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Tom Pelphrey Talks About His Time On Outer Range And Ozark — Exclusive Interview

Tom Pelphrey got his start on soap operas in the early 2000s, having appeared on both "Guiding Light" and "As the World Turns," even winning a Daytime Emmy Award for his role on the former. By 2017, he found himself starring on Marvel's "Iron Fist" as Ward Meachum before landing a star turn on Season 3 of "Ozark," playing Laura Linney's bipolar brother Ben.

Pelphrey's latest project finds him working alongside Josh Brolin and Lili Taylor on "Outer Range," a sci-fi drama series that's now streaming on Prime Video. The story focuses on the Abbott family ranch, where a giant mystery hole materializes just as the family begins to fall apart.

Brolin plays patriarch Royal Abbott, who discovers the hole and subsequently uses it to help dispose of a body in order to keep his sons out of jail. Pelphrey plays Perry, who drunkenly beats a competing rancher's son to death over an offhand comment about his missing wife, setting in motion a series of events that lead the Abbotts on a journey of both anguished uncertainty and self-discovery.

During an exclusive interview with Looper, Pelphrey opened up about "Outer Range" — discussing the challenges of filming such a complex series, what it was like to work with Brolin, and whether there might be a second season — and reflected on his role on "Ozark," including the time Jason Bateman skewered him on set.

Filming Outer Range 'felt like a physical trial at times'

"Outer Range" is its own thing but it's hard to ignore the comparisons being made to "Yellowstone." Do you see similarities between the two shows?

Honestly, I have not seen "Yellowstone," although all of my friends who have, love it. I would imagine that the similarities are probably on the surface in that there's a lot of people riding on horses and a decent amount of drama.

Fair enough. I've also seen the show compared to everything from "Lost" to "Twin Peaks." Do you approach the series as more of, say, a ranch drama like "Yellowstone" or a sci-fi mystery à la "Lost" or "Twin Peaks"?

It's interesting. As an actor, I need to find the character and understand the world that I'm living in. Strangely enough — this was true for me and I wonder if the other cast feels the same way about this — this played best as absolute natural reality. I feel like sometimes when you're playing in a certain world that's stylized, you have to be aware of the style as an actor because it changes your choices a bit. As weird as "Outer Range" is, the style is happening to us, in a way. I don't think we play it. Weirdly, with "Outer Range," which is definitely the weirdest show I've ever been on, for me it was to play it completely naturalistically.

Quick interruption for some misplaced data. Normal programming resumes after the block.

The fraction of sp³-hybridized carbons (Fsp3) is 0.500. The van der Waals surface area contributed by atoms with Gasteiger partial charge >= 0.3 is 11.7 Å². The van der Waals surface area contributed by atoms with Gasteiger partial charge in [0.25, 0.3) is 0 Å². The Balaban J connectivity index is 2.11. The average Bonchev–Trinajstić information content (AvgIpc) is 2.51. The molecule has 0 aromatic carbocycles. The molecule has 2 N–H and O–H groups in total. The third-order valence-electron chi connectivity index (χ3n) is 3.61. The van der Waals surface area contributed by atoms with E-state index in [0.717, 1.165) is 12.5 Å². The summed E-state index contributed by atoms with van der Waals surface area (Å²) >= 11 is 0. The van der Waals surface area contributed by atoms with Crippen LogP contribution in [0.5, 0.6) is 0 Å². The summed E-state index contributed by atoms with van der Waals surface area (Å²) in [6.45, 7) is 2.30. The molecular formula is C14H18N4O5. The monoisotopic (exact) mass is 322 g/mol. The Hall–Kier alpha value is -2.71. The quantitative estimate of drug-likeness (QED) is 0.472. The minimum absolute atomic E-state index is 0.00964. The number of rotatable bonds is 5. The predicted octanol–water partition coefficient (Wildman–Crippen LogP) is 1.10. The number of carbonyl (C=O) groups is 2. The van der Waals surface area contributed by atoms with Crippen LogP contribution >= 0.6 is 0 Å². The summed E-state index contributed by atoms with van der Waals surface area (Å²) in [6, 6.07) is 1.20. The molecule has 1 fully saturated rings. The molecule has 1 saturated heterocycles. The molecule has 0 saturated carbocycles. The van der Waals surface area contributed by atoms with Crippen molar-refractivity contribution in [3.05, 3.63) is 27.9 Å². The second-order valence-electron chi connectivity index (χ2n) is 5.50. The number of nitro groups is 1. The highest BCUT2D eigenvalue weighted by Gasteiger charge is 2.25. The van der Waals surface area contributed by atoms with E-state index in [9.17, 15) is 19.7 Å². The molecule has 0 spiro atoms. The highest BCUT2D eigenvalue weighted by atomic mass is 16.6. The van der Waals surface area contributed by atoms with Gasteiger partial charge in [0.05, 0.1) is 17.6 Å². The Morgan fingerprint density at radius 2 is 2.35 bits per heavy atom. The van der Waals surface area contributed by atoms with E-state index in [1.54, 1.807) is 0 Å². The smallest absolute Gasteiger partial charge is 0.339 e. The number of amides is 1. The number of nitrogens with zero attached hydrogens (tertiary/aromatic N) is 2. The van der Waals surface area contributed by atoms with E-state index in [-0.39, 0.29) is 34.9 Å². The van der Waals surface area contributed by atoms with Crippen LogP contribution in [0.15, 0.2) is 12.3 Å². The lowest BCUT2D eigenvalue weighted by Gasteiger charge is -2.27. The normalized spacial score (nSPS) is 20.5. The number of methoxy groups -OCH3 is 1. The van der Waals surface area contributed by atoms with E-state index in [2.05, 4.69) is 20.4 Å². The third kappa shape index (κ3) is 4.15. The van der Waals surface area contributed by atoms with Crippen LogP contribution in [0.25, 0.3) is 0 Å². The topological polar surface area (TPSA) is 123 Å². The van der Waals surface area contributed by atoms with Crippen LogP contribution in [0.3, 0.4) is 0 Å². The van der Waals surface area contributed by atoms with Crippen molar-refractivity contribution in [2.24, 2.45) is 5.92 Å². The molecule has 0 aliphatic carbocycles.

Did anything eerie or supernatural ever happen on the set? Or any memorable moments that really stand out from behind the scenes?

There was a lot of extremes of weather. There was one night when the Tillerson boys come to the Abbott ranch and they're looking for [missing brother] Trevor, and I follow them outside to the barn and they're wearing hoodies and coats and I'm wearing a T-shirt because they woke me up out of bed. It was below zero, and we filmed all night until the sun came up, so I was outside with the wind whipping and it was literally below zero, and those were the kind of things that I felt like ... I don't know if it shows up in the show in a way that the audience can appreciate but I know, for us, it felt like a physical trial at times. That added to how close the cast got and how real that world felt for us. It did not feel like being on a TV set most of the time.

Pelphrey sees Perry's 'pain' as the 'catalyst' for the show

Would you say that the weather was the most challenging part of filming? If not, what was the most challenging part?

No. It's interesting. When we get introduced to a character, usually we spend some time with them and we go on a journey with them and then maybe something happens that leads to some sort of culmination and we can take that ride with the character as an audience. With Perry, what was intimidating and challenging to me was that we meet this character in crisis, so the stasis of Perry is crisis. Literally, the first frame we see him, his wife has been missing for nine months. No one knows if she's alive or dead or where she is, and that's his life. That's all he wanted — to have a wife, to have a daughter, and to work on the ranch. We meet this man close to broken, and then in the first episode, we find out they're not going to look for his wife anymore.

He gets drunk. He beats someone to death with his bare hands because that person said the wrong thing at the wrong time about his wife, and now he's completely ruined his life, and possibly completely ruined his daughter's life — total crisis, and that's by the end of the first episode. The challenge for me is, when I first read these things, I try and read them as objectively as possible before I let myself put the blinders on and only think about the character.